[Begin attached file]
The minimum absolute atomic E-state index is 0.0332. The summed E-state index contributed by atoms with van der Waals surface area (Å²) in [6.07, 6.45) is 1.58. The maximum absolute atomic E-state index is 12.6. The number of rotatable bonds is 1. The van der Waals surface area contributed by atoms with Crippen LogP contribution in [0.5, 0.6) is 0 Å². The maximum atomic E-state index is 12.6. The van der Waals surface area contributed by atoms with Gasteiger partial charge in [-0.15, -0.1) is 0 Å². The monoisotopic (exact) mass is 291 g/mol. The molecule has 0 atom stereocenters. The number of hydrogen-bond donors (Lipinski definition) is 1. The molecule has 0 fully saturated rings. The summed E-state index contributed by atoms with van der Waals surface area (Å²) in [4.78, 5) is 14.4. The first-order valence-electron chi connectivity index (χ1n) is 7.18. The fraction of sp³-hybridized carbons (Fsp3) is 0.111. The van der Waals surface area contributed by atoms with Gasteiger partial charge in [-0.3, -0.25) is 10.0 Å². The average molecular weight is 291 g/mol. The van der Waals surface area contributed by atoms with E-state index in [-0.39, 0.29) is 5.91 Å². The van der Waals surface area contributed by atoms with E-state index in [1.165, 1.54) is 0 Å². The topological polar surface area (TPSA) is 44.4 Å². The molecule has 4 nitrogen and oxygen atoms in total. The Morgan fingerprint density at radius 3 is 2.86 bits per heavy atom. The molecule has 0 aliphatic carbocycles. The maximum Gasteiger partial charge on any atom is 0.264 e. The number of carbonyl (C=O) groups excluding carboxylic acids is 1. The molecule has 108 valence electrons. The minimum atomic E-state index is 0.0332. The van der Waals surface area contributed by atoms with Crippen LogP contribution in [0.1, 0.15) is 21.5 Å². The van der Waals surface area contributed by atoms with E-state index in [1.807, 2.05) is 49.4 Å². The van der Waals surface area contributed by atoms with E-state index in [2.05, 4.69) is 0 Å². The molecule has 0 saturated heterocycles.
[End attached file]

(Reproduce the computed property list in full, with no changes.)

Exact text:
The minimum absolute atomic E-state index is 0.0332. The summed E-state index contributed by atoms with van der Waals surface area (Å²) in [6.07, 6.45) is 1.58. The maximum absolute atomic E-state index is 12.6. The number of rotatable bonds is 1. The van der Waals surface area contributed by atoms with Crippen LogP contribution in [0.5, 0.6) is 0 Å². The maximum atomic E-state index is 12.6. The van der Waals surface area contributed by atoms with Gasteiger partial charge in [-0.15, -0.1) is 0 Å². The monoisotopic (exact) mass is 291 g/mol. The molecule has 0 atom stereocenters. The number of hydrogen-bond donors (Lipinski definition) is 1. The molecule has 0 fully saturated rings. The summed E-state index contributed by atoms with van der Waals surface area (Å²) in [4.78, 5) is 14.4. The first-order valence-electron chi connectivity index (χ1n) is 7.18. The fraction of sp³-hybridized carbons (Fsp3) is 0.111. The van der Waals surface area contributed by atoms with Gasteiger partial charge in [-0.3, -0.25) is 10.0 Å². The average molecular weight is 291 g/mol. The van der Waals surface area contributed by atoms with E-state index in [-0.39, 0.29) is 5.91 Å². The van der Waals surface area contributed by atoms with E-state index in [1.165, 1.54) is 0 Å². The topological polar surface area (TPSA) is 44.4 Å². The molecule has 4 nitrogen and oxygen atoms in total. The Morgan fingerprint density at radius 3 is 2.86 bits per heavy atom. The molecule has 0 aliphatic carbocycles. The maximum Gasteiger partial charge on any atom is 0.264 e. The number of carbonyl (C=O) groups excluding carboxylic acids is 1. The molecule has 108 valence electrons. The minimum atomic E-state index is 0.0332. The van der Waals surface area contributed by atoms with Crippen LogP contribution in [0.1, 0.15) is 21.5 Å². The van der Waals surface area contributed by atoms with E-state index in [1.807, 2.05) is 49.4 Å². The van der Waals surface area contributed by atoms with E-state index in [2.05, 4.69) is 0 Å². The molecule has 0 saturated heterocycles.